The NBK website may become temporarily unavailable from 9:00 to 11:00 on September 30 due to maintenance operations on server equipment

The base rate was raised to 14.5%

The Monetary Policy Committee of the National Bank of the Republic of Kazakhstan has made a decision to set the base rate at 14.5% per annum with the interest rate corridor of +/- 1.00 percentage points. Consequently, the rate for the liquidity provision standing facilities set on 15.5% and for the liquidity withdrawal standing facilities at 13.5%.

Actual inflation significantly exceeded the forecasted trajectory against the background of accelerating inflation expectations. Both the stable component of consumer prices and the general price level are growing. The inflation rate in May and June of this year shows that its peak has not been passed. High inflationary expectations increase the pro-inflationary pressure. According to estimates of the National Bank, inflation by the end of 2022 will exceed the previous forecast. In the absence of new shocks, annual inflation growth will continue until the first quarter of 2023 and will slow down thereafter. The current decision aims at stabilizing and slowing down inflationary processes and expectations in 2023 and bringing inflation closer to the target in the medium term. The persistence of ongoing inflation processes, fiscal demand stimulation and the external pro-inflationary background require maintaining the base rate at current levels for a prolonged period to stimulate the savings behavior of the population, which will gradually affect inflation over the next year.

In June 2022, annual inflation accelerated to 14.5%. Prices are rising for all its components, particularly, food products (19.2%), non-food products (13.2%) and paid services (9.2%). This is the result of cost-push inflation due to supply chain disruptions, increased external inflationary pressures, strong demand supported by fiscal stimulus, as well as weakening of the tenge. Core inflation began to accelerate again, outpacing overall inflation and indicating prevalence of sustainable price growth factors. Inflation expectations also demonstrate acceleration. For instance, in June 2022, the median estimate of expected inflation over a one-year horizon rose to 14.9% (the same being 13.8% in May).

Given the formation of actual inflation and inflation expectations at higher levels in May-June, the National Bank expects acceleration of annual inflation in 2022 above the upper bound of the previously announced forecast of 13-15%. A new assessment will be made upon the results of the next forecast round.

Over the first half of 2022, the economy grew by 3.4%, overall in line with National Bank forecasts of 2.8-3.8% by the end of 2022. All major sectors of the economy are growing, but some sectors show a slowdown. Thus, the growth of the mining industry slowed down due to the repair work at the Kashagan field. At the same time, trade indicators show stable demand, despite the acceleration of inflationary processes. Aggregate demand is driven by strong government spending, which is growing at an annual rate of 18.7% in June. This is a significant pro-inflationary factor and requires appropriate adjustment of monetary conditions.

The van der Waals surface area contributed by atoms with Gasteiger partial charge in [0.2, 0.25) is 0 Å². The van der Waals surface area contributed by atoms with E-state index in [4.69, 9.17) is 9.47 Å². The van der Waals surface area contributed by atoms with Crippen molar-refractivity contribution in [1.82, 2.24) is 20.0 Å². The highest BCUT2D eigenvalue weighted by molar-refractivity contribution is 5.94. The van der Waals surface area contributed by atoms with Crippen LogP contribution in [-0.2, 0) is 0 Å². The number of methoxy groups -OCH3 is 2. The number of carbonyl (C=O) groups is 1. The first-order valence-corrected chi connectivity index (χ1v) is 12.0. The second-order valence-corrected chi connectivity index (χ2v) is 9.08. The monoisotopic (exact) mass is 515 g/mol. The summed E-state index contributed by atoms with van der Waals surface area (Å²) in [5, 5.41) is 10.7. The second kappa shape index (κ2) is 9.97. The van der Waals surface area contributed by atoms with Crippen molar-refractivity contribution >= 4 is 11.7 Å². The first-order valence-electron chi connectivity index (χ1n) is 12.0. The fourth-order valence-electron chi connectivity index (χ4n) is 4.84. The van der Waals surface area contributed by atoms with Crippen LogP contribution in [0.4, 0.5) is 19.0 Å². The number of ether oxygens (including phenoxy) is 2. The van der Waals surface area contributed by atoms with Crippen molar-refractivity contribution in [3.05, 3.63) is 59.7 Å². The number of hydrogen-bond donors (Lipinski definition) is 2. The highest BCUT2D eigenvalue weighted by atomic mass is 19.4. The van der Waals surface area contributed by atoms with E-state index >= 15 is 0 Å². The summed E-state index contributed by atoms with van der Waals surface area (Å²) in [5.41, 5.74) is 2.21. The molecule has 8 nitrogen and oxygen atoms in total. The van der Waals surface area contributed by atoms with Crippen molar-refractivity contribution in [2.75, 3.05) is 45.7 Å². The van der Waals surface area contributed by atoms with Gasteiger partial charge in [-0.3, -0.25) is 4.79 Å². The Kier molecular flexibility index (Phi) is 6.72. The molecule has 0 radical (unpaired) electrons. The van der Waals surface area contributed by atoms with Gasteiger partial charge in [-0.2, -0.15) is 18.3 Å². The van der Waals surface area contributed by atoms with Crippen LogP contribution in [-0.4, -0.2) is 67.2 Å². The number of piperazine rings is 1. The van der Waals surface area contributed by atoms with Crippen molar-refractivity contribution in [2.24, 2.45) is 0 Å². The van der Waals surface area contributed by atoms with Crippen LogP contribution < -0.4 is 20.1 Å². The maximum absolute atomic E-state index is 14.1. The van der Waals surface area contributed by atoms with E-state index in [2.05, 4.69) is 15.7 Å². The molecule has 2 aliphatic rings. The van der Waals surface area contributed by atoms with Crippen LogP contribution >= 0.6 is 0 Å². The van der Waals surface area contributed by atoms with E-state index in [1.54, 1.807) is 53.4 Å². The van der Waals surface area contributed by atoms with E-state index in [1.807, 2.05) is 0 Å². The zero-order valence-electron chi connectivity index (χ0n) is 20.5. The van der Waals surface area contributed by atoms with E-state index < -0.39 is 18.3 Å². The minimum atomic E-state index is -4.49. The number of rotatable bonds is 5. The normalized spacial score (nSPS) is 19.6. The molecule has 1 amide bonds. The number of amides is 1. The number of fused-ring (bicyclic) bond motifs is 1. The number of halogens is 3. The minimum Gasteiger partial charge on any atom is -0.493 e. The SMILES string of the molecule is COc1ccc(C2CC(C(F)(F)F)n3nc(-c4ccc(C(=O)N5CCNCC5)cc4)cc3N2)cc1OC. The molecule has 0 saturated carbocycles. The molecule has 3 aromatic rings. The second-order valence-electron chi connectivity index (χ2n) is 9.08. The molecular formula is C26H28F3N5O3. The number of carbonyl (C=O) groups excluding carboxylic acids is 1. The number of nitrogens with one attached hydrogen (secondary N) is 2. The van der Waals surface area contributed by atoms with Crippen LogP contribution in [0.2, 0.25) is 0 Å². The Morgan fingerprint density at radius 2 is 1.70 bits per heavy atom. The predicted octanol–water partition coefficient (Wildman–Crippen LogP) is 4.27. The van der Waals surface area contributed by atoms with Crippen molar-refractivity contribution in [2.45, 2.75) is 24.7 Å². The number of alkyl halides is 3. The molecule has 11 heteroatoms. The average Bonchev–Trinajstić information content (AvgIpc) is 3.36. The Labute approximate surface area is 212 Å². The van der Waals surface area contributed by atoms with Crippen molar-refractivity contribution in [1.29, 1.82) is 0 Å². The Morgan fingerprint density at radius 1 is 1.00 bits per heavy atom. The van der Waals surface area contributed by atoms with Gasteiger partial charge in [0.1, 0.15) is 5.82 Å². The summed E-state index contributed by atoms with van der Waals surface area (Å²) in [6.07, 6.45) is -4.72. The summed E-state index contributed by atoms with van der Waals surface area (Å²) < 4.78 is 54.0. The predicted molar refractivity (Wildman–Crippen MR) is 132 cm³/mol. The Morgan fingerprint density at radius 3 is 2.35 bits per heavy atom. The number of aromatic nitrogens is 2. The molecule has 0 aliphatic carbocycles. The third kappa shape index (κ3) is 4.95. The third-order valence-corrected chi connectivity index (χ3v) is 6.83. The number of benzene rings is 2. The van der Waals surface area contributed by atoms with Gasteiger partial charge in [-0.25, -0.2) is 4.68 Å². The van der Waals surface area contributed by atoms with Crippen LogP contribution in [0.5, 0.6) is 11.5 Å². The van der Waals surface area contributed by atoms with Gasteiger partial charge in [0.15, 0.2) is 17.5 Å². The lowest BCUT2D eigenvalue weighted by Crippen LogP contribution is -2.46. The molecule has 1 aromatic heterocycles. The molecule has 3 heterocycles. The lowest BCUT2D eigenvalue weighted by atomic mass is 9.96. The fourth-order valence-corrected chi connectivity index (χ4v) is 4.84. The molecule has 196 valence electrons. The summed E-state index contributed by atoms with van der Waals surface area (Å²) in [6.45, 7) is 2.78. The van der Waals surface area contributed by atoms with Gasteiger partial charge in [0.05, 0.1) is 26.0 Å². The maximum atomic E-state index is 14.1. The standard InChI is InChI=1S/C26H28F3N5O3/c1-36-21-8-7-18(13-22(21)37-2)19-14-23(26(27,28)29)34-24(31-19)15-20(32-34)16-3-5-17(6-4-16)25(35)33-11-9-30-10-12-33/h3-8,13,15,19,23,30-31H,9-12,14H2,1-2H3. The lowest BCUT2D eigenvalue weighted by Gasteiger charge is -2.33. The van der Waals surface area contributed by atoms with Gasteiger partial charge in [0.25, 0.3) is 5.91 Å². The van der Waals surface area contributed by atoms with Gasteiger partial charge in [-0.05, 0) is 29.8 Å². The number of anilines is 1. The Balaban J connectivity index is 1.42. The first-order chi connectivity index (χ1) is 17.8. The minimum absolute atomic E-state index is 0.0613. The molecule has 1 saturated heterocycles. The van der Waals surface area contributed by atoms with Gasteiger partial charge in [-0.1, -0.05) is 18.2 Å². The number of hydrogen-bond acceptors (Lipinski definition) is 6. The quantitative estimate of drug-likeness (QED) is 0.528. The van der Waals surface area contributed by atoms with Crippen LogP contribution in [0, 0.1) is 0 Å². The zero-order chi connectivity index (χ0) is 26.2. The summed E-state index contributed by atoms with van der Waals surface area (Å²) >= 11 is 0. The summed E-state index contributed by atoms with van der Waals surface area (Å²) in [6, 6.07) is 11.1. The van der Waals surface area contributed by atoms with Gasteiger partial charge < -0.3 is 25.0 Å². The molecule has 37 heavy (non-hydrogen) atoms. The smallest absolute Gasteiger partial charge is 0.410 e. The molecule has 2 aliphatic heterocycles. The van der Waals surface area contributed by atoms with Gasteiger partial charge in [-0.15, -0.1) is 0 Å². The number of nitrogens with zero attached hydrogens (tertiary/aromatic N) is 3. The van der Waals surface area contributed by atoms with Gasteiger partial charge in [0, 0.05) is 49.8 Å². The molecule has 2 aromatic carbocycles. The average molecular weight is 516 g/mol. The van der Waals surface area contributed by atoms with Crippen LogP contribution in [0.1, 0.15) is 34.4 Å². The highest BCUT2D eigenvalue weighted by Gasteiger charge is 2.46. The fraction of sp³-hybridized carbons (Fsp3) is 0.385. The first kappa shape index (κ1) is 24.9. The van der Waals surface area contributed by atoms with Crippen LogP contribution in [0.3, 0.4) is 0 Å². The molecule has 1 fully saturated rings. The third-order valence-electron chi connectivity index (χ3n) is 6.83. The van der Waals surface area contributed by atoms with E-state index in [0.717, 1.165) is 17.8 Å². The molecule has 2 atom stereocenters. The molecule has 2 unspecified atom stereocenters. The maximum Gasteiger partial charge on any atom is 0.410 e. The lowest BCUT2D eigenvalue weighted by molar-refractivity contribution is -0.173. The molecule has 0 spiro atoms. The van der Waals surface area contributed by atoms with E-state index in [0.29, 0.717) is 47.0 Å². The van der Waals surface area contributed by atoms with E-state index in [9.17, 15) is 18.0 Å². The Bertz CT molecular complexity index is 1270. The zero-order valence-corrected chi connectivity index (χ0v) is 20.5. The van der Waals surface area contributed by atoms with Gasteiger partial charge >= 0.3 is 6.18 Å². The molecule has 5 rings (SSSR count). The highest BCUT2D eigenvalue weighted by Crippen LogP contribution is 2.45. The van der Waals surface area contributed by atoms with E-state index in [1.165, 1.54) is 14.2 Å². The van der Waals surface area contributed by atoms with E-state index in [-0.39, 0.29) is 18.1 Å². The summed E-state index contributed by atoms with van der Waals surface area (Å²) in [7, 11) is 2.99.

Global economic growth forecasts have been revised downwards. The World Bank has reduced the projected growth of the global economy in 2022 from 4.1% to 2.9%. Forecasts of growth for trading partners of Kazakhstan were also lowered: for Russia from 2.4% to –8.9%, for the EU from 4.2% to 2.5%, for China from 5.1% to 4.3%. The risks of a weaker global economy due to geopolitical conflict, probable strengthening of quarantine in China, failures in the supply chain remain.

The oil price rally resumed after some pressure at the beginning of July 2022. Oil prices are supported by some weakening of the U.S. dollar from peak levels and limited oil inventories. With the worsening outlook for global economic growth, the EIA estimates Brent price will average $104 per barrel in Q3 2022, $95 per barrel by the end of the year, and above $90 per barrel in 2023.

The global inflationary backdrop remains high, while external monetary conditions are tightening. The FAO Food Price Index fell 2.3 percent in June, mainly due to vegetable oils, grains and sugar, but is still 23.1 percent above last year and near historic highs.

In June 2022, annual inflation in the U.S. and the EU due to rising energy and food prices broke through a historic high again, reaching 9.1% and 9.6%, respectively. Amid heightened inflationary pressures, the U.S. Federal Reserve raised its June 2022 rate immediately by 0.75 p.p. (the first since 1994) to 1.5%-1.75% per year and is signaling further hikes this year and next. The ECB, in turn, raised its interest rate by 0.5 p.p. for the first time in 11 years. At the same time, the regulator reported the likelihood of further rate hikes in the coming months.  

The next decision on the base rate will be made based on the results of the summer forecasting round and the updated forecast trajectory of macroeconomic indicators, the balance of risks in the external environment and the domestic economy. 

The next scheduled decision of the Monetary Policy Committee of the National Bank of Kazakhstan on the base rate will be announced on September 5, 2022 at 14:00 Nur-Sultan time with a press briefing on the same day at 16:00.    

More detailed information for the mass media representatives is available upon request:  
+7 (7172) 775 210 

To the top